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Execute the Judgment of Truth and Peace in your Gates.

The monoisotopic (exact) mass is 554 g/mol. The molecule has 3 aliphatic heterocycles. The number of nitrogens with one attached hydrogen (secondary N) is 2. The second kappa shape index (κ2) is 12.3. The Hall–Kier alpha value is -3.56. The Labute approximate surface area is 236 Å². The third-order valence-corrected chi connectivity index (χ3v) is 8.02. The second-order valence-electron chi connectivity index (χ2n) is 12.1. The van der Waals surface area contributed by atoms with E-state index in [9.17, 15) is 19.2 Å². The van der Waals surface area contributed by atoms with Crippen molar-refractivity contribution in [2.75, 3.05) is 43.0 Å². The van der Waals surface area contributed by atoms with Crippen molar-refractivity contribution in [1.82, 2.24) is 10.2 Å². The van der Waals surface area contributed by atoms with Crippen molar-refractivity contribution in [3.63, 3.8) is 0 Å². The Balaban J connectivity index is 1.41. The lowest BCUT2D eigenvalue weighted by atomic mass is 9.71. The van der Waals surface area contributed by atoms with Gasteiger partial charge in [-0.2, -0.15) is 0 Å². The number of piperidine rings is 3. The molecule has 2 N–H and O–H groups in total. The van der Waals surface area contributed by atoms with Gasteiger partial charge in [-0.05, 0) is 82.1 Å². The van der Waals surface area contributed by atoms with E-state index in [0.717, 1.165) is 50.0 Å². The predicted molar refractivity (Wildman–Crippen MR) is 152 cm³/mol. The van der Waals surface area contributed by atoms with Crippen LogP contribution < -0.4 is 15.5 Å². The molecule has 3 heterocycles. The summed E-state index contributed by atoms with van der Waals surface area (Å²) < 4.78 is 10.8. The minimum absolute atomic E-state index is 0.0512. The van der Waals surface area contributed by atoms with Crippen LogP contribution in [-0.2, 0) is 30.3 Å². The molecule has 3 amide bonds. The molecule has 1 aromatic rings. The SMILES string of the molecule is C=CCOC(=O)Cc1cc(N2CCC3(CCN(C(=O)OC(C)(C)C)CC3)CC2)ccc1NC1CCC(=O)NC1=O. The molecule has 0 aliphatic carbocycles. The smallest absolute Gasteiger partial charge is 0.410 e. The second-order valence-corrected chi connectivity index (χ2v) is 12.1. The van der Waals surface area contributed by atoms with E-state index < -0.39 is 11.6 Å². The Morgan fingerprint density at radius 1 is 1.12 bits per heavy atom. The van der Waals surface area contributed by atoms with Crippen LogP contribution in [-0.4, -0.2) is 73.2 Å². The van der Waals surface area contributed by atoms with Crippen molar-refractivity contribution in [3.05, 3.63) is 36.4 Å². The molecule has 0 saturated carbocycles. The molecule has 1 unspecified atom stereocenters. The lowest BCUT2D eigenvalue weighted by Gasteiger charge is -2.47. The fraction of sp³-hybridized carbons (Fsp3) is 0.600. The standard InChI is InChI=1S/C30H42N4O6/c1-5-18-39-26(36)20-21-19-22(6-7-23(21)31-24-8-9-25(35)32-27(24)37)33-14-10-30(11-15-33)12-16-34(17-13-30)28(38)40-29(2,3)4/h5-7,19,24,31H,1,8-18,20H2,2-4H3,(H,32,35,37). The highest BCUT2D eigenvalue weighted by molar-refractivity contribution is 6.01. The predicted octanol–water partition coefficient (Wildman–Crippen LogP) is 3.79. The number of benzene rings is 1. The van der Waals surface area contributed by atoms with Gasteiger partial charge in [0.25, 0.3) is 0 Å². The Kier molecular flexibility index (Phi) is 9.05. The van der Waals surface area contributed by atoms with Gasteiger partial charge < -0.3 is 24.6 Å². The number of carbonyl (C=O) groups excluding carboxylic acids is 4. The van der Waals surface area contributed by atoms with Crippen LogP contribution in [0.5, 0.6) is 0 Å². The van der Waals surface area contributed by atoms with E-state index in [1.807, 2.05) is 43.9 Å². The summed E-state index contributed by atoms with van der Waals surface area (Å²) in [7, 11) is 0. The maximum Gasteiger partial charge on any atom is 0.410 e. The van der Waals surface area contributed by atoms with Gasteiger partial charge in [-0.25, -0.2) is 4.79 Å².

A WEEKLY JOURNAL DEVOTED TO SOCIAL INTERESTS AND PROGRESSIVE JUDAISM. VOL. I. CHICAGO, SEPTEMBER 13,1878. No. 14. WATCHING THE SKY. I am standing' here at the garden-gate; The night is pleasant, too— Tis the Summer-time, and its tender bloom Is sweet with evening-dew. And a dear little girl is at my side, Her hand is on my arm; And together we watch the distant sky That has a dreamy charm. A few tieecy clouds hang over its depths, lake drapings soft and light, And a crown of gems a re the twinkling stars Upon the brow of Night. The moon, as the Queen of the azure sea, Its silvery light bestows; And, as far as the eye can penetrate, There is beauty and repose. And the heart of the child is taking in The glory of the sky; For a dreamy look comes over her face; Then, ere it passes by, She points above with a wandering gaze, And softly says to me, “If the side thus seen is so beautiful, What must the other be?” F. s. Barnes, in the Tribune, For t he- Jewish Advance. ALBERT COHN. ’ -^(joni;nuecl) In the meantime reports of a very saddening nature have spread over Europe about the situation of the Is raelites of Palestine. It is well known that the Jews of Palestine are sustained by charitable contributions which are sent them from Europe, and the largest portion of which comes from Ivussia. In the month of March, 1854, an ukas was issued by the Pussian Government, which prohibited the Jews to send their alms for their brethren to Pales tine. This ukas, together with the de pression caused by the war have pro duced a disastrous effect. The harvest -of that year had been very poor, the prices of all alimentary provisions have risen to unusually high rates, the four Jewish communities of Jeiusalem, Hebron, Tiberia and Safet have been re duced to starvation. I hey have ad dressed heartrending appeals to the Jews of Europe and of America, and especially to Sir Moses Montefioic, v\ho had visited them three times before. In London and in other English cities meetings were held by the Israelites with a view to organize for the purpose of raising means to help the famine stricken communities. Subscriptions opened. Sir Moses Montefiore has raised in England alone nearly £8,000 for the sufferers, On the Isle of^ St. Thomas, 3,000 francs were raised. The suffering of the Jews of Palestine was promptly allayed. It was necessary now to devise some Klan of durable assistance for the East ern Jews. In two sessions (of May 31 and June IE 1854), the Central Consis tory has deliberated on this question and has resolved “to take the initiative in the great work of civilizing the On ental Jews, and to demand the support j of all principal communities of Europe j in these labors.” The Consistory of Paris has imme diately joined the Central Consistory of France, and the following resolution was adopted : “The Central Consistory having re solved to open communications with all “principal Jewish communities of Europe “for the purpose of aiding, instructing “and civilizing their brethren of the East, “and particularly those of Jerusalem. “It was furthermore resolved to raise a “public subscription for the means “which will be necessary for this object, “after an investigation will be made on “the place of operation, and from this “day onward the education of young “Orientalists in the East shall be the “primary means to be imployed in this “labor.” In a letter addressed to Dr. Philipp son, on June 12th, the Consistory says : “Mr. Albert Cohn will depart for the “East to make the investigations men tioned in this resolution. He will “bring us the exact information which IiA “will gather on this important subject.” The mission of Albert Cohn was summed up by the Journal des Dehats in the following remark : “Mr. Albert Cohn, the President of “the Committee on Benevolence of the “Jewish Central Consistory, goes to “Jerusalem, the centre and metropolis “of the Eastern Jews, to study the “question (of civilizing the Eastern “Jews), in the very place of operation. “Mr. Colin will bring to the Jews of the “Holy Land material assistance, moral “encouragement and strong protection. “He will organize at Jerusalem schools, “charitable institutions, societies for the “propagation of industry, art and agri culture. He will establish a Hebrew “journal for the purpose of continually “keeping up an exchange of ideas on “subjects of religion and morality be tween the Oriental Jews and their “European brethren. ’ The situation ot the Jews of the Euvopean-Turkisli provinces was quite unknown in Europe at that time, the sympathies of the European Israelites belonged entire to their brethren of the Orient, and especially to those of the Holy Land, the spot which has been hallowed by so many remembrances of olden times—Jerusalem, the holy mountain and the venerated ruins of the temple-wall—And toward that con secrated spot Albert Cohn directed his efforts. Nobody thought of asking : What will be done with the Jews of European-Turkey—not even Hr. Pliil ippson, as it seems—they were strangers to the sympathies of their brethren of other European countries. Albert Cohn’s programme covered the demands of every one, it gave entire satisfaction. VI. The work Albert Cohn took upon him to perform was full of difficulties, not withstanding the programme hawing been considerably reduced. Jerusalem had at that time a Jewish population of about 8,000 souls. It has since then increased to the number of 13,000, which is a third part -of the en tire population of the city. This number is divided into two principle groups—the Sephardim, (7,000 souls), and the Ash kenazim. The former group com prises the descendants of ancient inha bitants of the land, the exiles from Spain and the constantly increasing in flux of emigrants from all portions of Asia and of North Africa as far down as Morocco. The latter consists of the Isralites who have settled in Jerusalem since the midflfe ages, escaping the per secutions of European governments. Natives of Galicia, Russia, and Rou mania continue still to increase the num ber of that group. The Ashkenazim form a separate group since the six tlte name of Pernslmm ^A portion <>f the Perushim have embraced the mystic teachings of Israel Baal-Sham (who was the originator of the Hassidaic de nomination in Podolia in the middle of the last century), and form a separate congregation. The entire group of Perushim (or Ashkenazim) at the present time is formed of the following component parts : 3,000 Russians, <00 natives of Warsaw, 100 natives of Germany and Holland, 500 Hungarians. The Hassidim are comprised of 1,000 natives of Volhynia, 500 Galicians, and 200 of Chabad or Liubavitz, There is also a small community of Karaites at Jerusalem. The Jewish population of Jerusalem has always been very poor. Of the 13,000 Israelites living in that city at the present time there is hardly half the number who gain their livelihood, and there are fully 3,000 who live on alms. The causes of this deplorable state of affairs are various. Jerusalem is no commercial city, no important road to a commercial point passes by it, and on account of the general poverty of the country, even such as have learned a trade cannot find work for their main tenance. Among the Israelites of that city there are masons, tailors, glaziers, painters, carpenters, silver and gold smiths, shoemakers, and what not. They exercise every imaginable profession and their skill is perfectly sufficient for the demand of the people ; but in hard times work is lacking for the working men, and hard times are of frequent oc currence in that country. Years of drought and dearness, epidemic mala dies and political calamities visit the country at frequent intervals and the misery of the people becomes indescrib able. In summer time water becomes sometimes so dear that many a poor man cannot buy a drink to quell bis parching thirst, and since commerce has developed in the maritime cities in the latter times, eatables and all other nec essaries of life have become very dear indeed. In addition to all this it must be remembered that the general state of health of the Israelites has become re duced considerably during the centuries of suffering and depression at Jerusa lem, <and thus they have become gen erally susceptible for all kinds of sick ness ; that the community at Jerusalem has at least 1,000 helpless widows to maintain ; that there is every year an influx of poor emigrants consisting of rabbins of Africa. Asia and Poland, coming thither to consecrate their lives to religious studies, or poor persons on whom the name of the Holy City exer cises an irresistible charm, or pious old men who desire to be buried in the sod where the remains of the prophets are resting—and it will easily be understood that the: misery of the people is caused by the' permanent evils of climatic de mpf Tie economical and political situation of the country, of historical misfortunes, and at last of the most ardent religious sentiments. This mis ery may be alleviated, diminished, re duced—but never can it be entirely ban ished. Agriculture may in time furn ish the means of subsistence for a large portion of the Jewish population, but this requires long experience and tradi tional support. Agriculture cannot thrive without security—and Jewish settlements in Palestine are at any time exposed to the ravages of wild Ara bians. For the purpose of instructing the Jews of Palestine in agriculture the Alliance Israelite, seconded by the benevolence of Mr. Charles Netter, has established an agricultural school at Jaffa—a long-winded piece of work, the benefits of which will not show them selves very soon. For a long, long time yet it will be necessary to take care of the widows, the orphans, the aged and the infirm which are so numerous in the Holy Land. The Christian population of that country stands also in need of alms from outside, and receives them regularly. All that can be done at the present time is to have an honorable committee taking charge of the distribution of alms and making the best use of the money which is sent for the poor of Palestine. Above all, earnest and de voted men should be appointed to use their influence for promulgating sound ideas on popular education, who should not misuse their authority by the fear ful weapon of Gherein, by means of which the community is now so often thrown into consternation, and its pro gress is checked in its course. A blind folded charity may be ever as lofty in